- Perception &Wave Characteristics -

  • A Story: "The Day Gravity Failed"

  • Background: Things to think about as you Mess Around.

  • Focus: What should your focus be in this section?

  • Questions: Challenge questions which the Messing Around research is designed to answer.

  • Tools & Materials: List and description of tools and materials needed for Messing Around.

  • Activities: Hands-on activities which are components of the Messing Around research.


    While you are messing around with sound, you will build some important equipment for studying sound. At the same time, you will make important connections between what you hear and the sound waves that produce the mental sensation of sound. You will focus on three characteristics of auditory perception: pitch, loudness, and quality. You will try to connect these characteristics with five characteristics of waves: frequency, period, wavelength, amplitude, and waveform.

    On the physical level, sound as a mental experience is produced by an interacting array of discharging neurons in the brain. In contrast, a sound wave is a series of small density shifts (compressions and rarefactions) moving through a medium away from a vibrating source. The human ear, a marvelously versatile detector, converts sound waves into electrical signals which ultimately produce the sensation of sound. While they are not the same, the sensation of sound does convey information about the sound waves which produce it. That will be our focus while we mess around with sound.

    What are the connections between sound waves and the subjective impressions which they create in the mind of a listener? After some messing around with Pitching Practice, mess around with some real objects that ring, screech, hum, or toot. Found sounds are usually uncontrollable. Their pitch, loudness, and timbre are pretty much fixed. Science generally tries to bring some kind of order to what it investigates. In the next part of messing around with sound you will build electronic tools which will allow you to control sound. The sound generator you'll make allows you to plan the frequency and loudness of sounds it generates.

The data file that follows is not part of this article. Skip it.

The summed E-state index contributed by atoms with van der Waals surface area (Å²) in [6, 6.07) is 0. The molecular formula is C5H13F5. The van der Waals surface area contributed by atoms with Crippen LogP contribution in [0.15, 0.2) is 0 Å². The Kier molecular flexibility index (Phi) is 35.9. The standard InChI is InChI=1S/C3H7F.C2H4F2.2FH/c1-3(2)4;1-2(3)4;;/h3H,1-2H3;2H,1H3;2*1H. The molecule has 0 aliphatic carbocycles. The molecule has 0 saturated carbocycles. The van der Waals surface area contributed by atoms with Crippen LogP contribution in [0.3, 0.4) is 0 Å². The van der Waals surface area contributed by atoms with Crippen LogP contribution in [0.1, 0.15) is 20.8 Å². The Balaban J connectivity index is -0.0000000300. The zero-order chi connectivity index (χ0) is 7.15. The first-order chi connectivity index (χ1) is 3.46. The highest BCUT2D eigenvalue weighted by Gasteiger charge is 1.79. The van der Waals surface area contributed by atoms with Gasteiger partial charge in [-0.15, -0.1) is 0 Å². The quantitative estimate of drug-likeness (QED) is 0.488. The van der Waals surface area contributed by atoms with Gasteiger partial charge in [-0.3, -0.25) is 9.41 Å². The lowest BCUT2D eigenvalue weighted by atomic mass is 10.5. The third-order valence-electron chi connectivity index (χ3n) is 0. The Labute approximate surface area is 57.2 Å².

Reading about focus in a section titled "Messing Around" may seem a little contradictory. It is not to most scientists. The difference between messing around and experimenting is not the difference between play and work or the difference between fun and drudgery. Most scientists enjoy their work. It can be drudgery (like any job), but usually it has an element of play and fun. For many scientists, the difference between messing around and experimenting is precisely a matter of focus. When scientists mess around, they usually have a broad focus. When they formally conduct an experiment, they usually have a narrow focus. So, what should your focus be in this section?

    If you want to use sound, it helps understand what sound is. To start, let's focus on the difference between sound as a mental experience and sound waves. This distinction may not seem important, but it is very useful to anyone who studies or uses sound.


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